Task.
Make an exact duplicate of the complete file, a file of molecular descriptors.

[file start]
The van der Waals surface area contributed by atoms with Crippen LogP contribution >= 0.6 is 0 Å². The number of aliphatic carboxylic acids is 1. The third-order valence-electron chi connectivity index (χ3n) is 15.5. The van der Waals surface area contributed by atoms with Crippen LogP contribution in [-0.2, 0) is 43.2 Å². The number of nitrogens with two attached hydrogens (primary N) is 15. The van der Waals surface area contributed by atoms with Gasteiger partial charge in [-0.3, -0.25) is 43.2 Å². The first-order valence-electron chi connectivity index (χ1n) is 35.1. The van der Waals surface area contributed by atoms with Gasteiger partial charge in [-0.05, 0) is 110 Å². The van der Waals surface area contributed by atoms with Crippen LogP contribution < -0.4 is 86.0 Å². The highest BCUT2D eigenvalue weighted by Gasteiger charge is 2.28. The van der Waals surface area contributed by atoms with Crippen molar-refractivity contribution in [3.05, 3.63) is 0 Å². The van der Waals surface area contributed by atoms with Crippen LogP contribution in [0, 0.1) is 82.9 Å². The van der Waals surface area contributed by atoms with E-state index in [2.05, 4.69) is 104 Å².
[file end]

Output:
The van der Waals surface area contributed by atoms with Crippen LogP contribution >= 0.6 is 0 Å². The number of aliphatic carboxylic acids is 1. The third-order valence-electron chi connectivity index (χ3n) is 15.5. The van der Waals surface area contributed by atoms with Crippen LogP contribution in [-0.2, 0) is 43.2 Å². The number of nitrogens with two attached hydrogens (primary N) is 15. The van der Waals surface area contributed by atoms with Gasteiger partial charge in [-0.3, -0.25) is 43.2 Å². The first-order valence-electron chi connectivity index (χ1n) is 35.1. The van der Waals surface area contributed by atoms with Gasteiger partial charge in [-0.05, 0) is 110 Å². The van der Waals surface area contributed by atoms with Crippen LogP contribution < -0.4 is 86.0 Å². The highest BCUT2D eigenvalue weighted by Gasteiger charge is 2.28. The van der Waals surface area contributed by atoms with Crippen molar-refractivity contribution in [3.05, 3.63) is 0 Å². The van der Waals surface area contributed by atoms with Crippen LogP contribution in [0, 0.1) is 82.9 Å². The van der Waals surface area contributed by atoms with E-state index in [2.05, 4.69) is 104 Å².